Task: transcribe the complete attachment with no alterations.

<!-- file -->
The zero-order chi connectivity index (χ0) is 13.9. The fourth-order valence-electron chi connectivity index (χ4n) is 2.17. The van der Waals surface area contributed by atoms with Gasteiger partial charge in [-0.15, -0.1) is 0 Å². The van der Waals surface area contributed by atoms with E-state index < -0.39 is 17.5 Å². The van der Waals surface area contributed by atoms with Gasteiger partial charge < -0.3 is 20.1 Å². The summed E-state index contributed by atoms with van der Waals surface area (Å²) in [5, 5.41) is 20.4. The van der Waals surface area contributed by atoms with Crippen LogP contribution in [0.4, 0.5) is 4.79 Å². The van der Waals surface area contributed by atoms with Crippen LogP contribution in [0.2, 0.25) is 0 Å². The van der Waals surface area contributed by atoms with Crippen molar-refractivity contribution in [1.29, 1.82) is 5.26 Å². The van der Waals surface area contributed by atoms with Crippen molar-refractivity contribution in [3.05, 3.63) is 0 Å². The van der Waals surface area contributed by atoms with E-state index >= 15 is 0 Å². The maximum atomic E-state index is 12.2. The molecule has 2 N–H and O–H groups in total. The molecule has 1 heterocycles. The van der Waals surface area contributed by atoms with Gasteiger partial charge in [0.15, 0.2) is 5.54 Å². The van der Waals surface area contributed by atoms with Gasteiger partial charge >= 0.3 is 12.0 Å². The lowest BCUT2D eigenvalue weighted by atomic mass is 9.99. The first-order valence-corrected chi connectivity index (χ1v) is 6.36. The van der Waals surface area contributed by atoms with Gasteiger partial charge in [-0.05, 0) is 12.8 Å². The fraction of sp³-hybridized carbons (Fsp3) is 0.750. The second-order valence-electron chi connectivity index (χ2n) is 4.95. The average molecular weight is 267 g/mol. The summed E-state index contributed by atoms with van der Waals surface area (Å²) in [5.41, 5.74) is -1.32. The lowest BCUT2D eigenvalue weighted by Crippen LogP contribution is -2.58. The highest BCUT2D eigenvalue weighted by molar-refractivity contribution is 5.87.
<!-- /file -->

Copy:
The zero-order chi connectivity index (χ0) is 13.9. The fourth-order valence-electron chi connectivity index (χ4n) is 2.17. The van der Waals surface area contributed by atoms with Gasteiger partial charge in [-0.15, -0.1) is 0 Å². The van der Waals surface area contributed by atoms with E-state index < -0.39 is 17.5 Å². The van der Waals surface area contributed by atoms with Gasteiger partial charge < -0.3 is 20.1 Å². The summed E-state index contributed by atoms with van der Waals surface area (Å²) in [5, 5.41) is 20.4. The van der Waals surface area contributed by atoms with Crippen LogP contribution in [0.4, 0.5) is 4.79 Å². The van der Waals surface area contributed by atoms with Crippen LogP contribution in [0.2, 0.25) is 0 Å². The van der Waals surface area contributed by atoms with Crippen molar-refractivity contribution in [1.29, 1.82) is 5.26 Å². The van der Waals surface area contributed by atoms with Crippen molar-refractivity contribution in [3.05, 3.63) is 0 Å². The van der Waals surface area contributed by atoms with E-state index >= 15 is 0 Å². The maximum atomic E-state index is 12.2. The molecule has 2 N–H and O–H groups in total. The molecule has 1 heterocycles. The van der Waals surface area contributed by atoms with Gasteiger partial charge in [0.15, 0.2) is 5.54 Å². The van der Waals surface area contributed by atoms with Gasteiger partial charge >= 0.3 is 12.0 Å². The lowest BCUT2D eigenvalue weighted by atomic mass is 9.99. The first-order valence-corrected chi connectivity index (χ1v) is 6.36. The van der Waals surface area contributed by atoms with Gasteiger partial charge in [-0.05, 0) is 12.8 Å². The fraction of sp³-hybridized carbons (Fsp3) is 0.750. The second-order valence-electron chi connectivity index (χ2n) is 4.95. The average molecular weight is 267 g/mol. The summed E-state index contributed by atoms with van der Waals surface area (Å²) in [5.41, 5.74) is -1.32. The lowest BCUT2D eigenvalue weighted by Crippen LogP contribution is -2.58. The highest BCUT2D eigenvalue weighted by molar-refractivity contribution is 5.87.